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You sweat over the right mix of fresh and frozen, and pray for a decent turnover of stock before a huge tranche of store cupboard items hit their BBE dates, but is it time non-food items did a bit more heavy lifting in your shop? Here are some big macro trends affecting your customers’ spending habits.
Opportunity 1: home and garden wares
It doesn’t take a retail genius to work out why homewares have been such a runaway hit in the pandemic era. Whether locked down, isolating, ill or working from home, the nation has spent a huge amount more time in the house, and the shift is predicted to last. Analysts at Mintel have noted a sharp rise in the number of UK households spending money on their homes, whether to improve living areas or adapt spaces to working from home, and your customers will be part of this homeware-hungry demographic. Outdoor living has been a big trend, with research from Statista suggesting the 53% of the Brits spending more on DIY and their homes after lockdown see this as their top priority. It’s no surprise; continued uncertainty around the trajectory of Covid cases and restrictions makes outdoor eating and entertaining an attractive option. Barbecues, premium shatterproof serveware, candles, all-weather cushions and lighting are all great, food-adjacent products that will be in big demand as the weather warms. Add in the ongoing trend for novice gardeners to have a crack at growing veg, and everyone with an outdoor space to start seeding wildlife areas and you have a heady mix of opportunity to grow gardening sales.
“The spotlight the pandemic has shone on outdoor areas will continue to drive sales of garden furniture, heaters, lighting and outdoor dining,” predicted Mintel analyst Marco Amasanti last April. “There will also be a great opportunity for garden makeovers, conservatories, and a significant new opportunity for garden rooms, which offer a comparatively affordable means of adding living space to the home, whether as a place to work, exercise, entertain or for storage.” Testing customers’ appetite for homewares that fit with your brand (whether that’s a range of rustic, handmade local ceramics or highly decorative Middle Eastern storage jars) is a no brainer.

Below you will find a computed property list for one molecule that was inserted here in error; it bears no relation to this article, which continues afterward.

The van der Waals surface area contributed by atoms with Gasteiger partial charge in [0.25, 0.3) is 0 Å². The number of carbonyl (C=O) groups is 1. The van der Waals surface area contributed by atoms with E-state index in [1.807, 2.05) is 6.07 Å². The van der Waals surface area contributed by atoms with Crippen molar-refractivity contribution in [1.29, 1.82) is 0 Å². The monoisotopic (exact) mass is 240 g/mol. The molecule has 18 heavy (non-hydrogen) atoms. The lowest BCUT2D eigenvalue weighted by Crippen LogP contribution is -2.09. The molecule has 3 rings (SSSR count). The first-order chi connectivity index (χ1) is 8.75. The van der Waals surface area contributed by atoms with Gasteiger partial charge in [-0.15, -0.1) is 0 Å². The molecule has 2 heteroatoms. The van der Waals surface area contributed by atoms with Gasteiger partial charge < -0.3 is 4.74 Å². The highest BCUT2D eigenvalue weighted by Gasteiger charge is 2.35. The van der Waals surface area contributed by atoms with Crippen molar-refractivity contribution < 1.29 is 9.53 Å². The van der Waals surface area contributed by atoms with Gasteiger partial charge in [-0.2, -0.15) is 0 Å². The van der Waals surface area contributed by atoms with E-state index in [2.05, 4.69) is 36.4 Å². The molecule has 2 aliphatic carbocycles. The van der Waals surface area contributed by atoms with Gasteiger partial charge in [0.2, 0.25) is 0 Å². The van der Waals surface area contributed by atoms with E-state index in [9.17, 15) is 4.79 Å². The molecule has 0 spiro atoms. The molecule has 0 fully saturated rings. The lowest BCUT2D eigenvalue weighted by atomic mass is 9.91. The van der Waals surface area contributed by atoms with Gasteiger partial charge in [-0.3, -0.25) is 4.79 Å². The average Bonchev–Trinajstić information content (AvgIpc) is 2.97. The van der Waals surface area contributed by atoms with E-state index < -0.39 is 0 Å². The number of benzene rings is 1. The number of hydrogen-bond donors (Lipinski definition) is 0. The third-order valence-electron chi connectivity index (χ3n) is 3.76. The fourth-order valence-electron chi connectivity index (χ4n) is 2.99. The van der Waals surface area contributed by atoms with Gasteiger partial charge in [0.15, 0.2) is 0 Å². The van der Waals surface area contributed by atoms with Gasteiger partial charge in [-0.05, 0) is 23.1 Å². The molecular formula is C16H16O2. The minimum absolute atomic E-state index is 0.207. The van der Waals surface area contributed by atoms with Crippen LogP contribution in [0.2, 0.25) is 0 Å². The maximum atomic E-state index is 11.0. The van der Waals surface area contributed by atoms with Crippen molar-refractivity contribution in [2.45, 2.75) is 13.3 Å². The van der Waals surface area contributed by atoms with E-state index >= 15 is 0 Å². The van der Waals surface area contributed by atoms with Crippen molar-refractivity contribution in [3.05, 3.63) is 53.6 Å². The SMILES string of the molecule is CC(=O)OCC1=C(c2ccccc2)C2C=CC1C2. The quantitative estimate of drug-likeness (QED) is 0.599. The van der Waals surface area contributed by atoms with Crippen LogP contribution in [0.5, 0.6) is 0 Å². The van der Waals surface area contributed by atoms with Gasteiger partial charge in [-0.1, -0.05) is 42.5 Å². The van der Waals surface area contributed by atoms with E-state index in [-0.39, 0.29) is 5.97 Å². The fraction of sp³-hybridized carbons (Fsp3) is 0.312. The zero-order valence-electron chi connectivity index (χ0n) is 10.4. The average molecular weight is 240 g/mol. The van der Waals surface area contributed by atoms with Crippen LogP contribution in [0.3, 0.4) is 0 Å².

Takeaway: sourcing home and garden wares from local makers or distinctive international markets will amplify the high quality, provenance-strong essence of your shop’s ethos.
Opportunity 2: posh pet food
Here’s another incredible stat from these strange times: 3.2 million households have acquired a pet since the start of the pandemic, taking the UK total to 34 million homes (or 59% of the UK total) hosting animals. With more people than ever working from home, and finding themselves in a position to accommodate a pet, the UK market for pet food has grown to £3.2bn, according to the Pet Food Manufacturers’ Association (PFMA). Feeding these extra mouths every day makes pet food a big convenience buy, but research suggests pet food is increasingly moving into the premium sphere, with Mordor Intelligence citing ‘pet humanisation’ leading to “the commercialisation of human-like goods and services for pets such as pet food, which is acting as a major driver behind the growth of this market.”
Mordor identifies a trend for owners to apply their own food standards to their pets’ diet. This increasingly means fresh food, or dried foods with strong focus on quality and health, are trending. Start-ups like Butternut Box, which secured £20m investment in 2020, are proving that fresh, human-grade foods have a huge appeal for devoted pet lovers. Interestingly the biggest spike in ownership is among millennials, driving demand for natural, plant-based and ethical pet foods (including insect protein). According to figures from Mintel, 72% of consumers who purchase food for their dogs and/or cats sometimes treat their pet to premium pet food, and Mintel sees the opportunity for retailers to tap into “nascent markets, such as plant-based, grain-free and raw food diets. The demand for these is clear… moreover, interest in these will only grow with the mounting recognition of wellbeing, highlighting an opportunity moving forward.”